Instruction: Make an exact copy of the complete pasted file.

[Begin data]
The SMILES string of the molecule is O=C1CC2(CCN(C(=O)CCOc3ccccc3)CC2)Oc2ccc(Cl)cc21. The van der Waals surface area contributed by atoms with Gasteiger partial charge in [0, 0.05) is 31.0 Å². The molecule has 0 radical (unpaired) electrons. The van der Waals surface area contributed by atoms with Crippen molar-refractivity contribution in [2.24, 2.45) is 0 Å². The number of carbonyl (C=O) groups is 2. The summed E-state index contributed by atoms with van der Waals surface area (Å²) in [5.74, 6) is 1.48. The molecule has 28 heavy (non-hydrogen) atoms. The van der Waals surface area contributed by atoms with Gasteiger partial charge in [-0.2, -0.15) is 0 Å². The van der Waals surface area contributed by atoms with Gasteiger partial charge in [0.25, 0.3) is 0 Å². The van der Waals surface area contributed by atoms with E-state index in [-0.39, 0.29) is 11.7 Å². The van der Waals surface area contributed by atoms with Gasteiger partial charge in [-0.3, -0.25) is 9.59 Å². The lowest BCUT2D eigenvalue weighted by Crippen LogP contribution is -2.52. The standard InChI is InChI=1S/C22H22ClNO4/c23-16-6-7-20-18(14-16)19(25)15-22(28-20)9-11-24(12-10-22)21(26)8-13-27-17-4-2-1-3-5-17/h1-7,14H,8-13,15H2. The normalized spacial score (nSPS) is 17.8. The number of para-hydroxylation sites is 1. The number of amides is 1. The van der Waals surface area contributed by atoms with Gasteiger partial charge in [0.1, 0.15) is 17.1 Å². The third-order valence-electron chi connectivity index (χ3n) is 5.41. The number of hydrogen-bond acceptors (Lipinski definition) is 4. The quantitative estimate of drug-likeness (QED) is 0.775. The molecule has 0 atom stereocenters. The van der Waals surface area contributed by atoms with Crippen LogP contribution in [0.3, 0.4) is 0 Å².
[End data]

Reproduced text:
The SMILES string of the molecule is O=C1CC2(CCN(C(=O)CCOc3ccccc3)CC2)Oc2ccc(Cl)cc21. The van der Waals surface area contributed by atoms with Gasteiger partial charge in [0, 0.05) is 31.0 Å². The molecule has 0 radical (unpaired) electrons. The van der Waals surface area contributed by atoms with Crippen molar-refractivity contribution in [2.24, 2.45) is 0 Å². The number of carbonyl (C=O) groups is 2. The summed E-state index contributed by atoms with van der Waals surface area (Å²) in [5.74, 6) is 1.48. The molecule has 28 heavy (non-hydrogen) atoms. The van der Waals surface area contributed by atoms with Gasteiger partial charge in [-0.2, -0.15) is 0 Å². The van der Waals surface area contributed by atoms with Gasteiger partial charge in [0.25, 0.3) is 0 Å². The van der Waals surface area contributed by atoms with E-state index in [-0.39, 0.29) is 11.7 Å². The van der Waals surface area contributed by atoms with Gasteiger partial charge in [-0.3, -0.25) is 9.59 Å². The lowest BCUT2D eigenvalue weighted by Crippen LogP contribution is -2.52. The standard InChI is InChI=1S/C22H22ClNO4/c23-16-6-7-20-18(14-16)19(25)15-22(28-20)9-11-24(12-10-22)21(26)8-13-27-17-4-2-1-3-5-17/h1-7,14H,8-13,15H2. The normalized spacial score (nSPS) is 17.8. The number of para-hydroxylation sites is 1. The number of amides is 1. The van der Waals surface area contributed by atoms with Gasteiger partial charge in [0.1, 0.15) is 17.1 Å². The third-order valence-electron chi connectivity index (χ3n) is 5.41. The number of hydrogen-bond acceptors (Lipinski definition) is 4. The quantitative estimate of drug-likeness (QED) is 0.775. The molecule has 0 atom stereocenters. The van der Waals surface area contributed by atoms with Crippen LogP contribution in [0.3, 0.4) is 0 Å².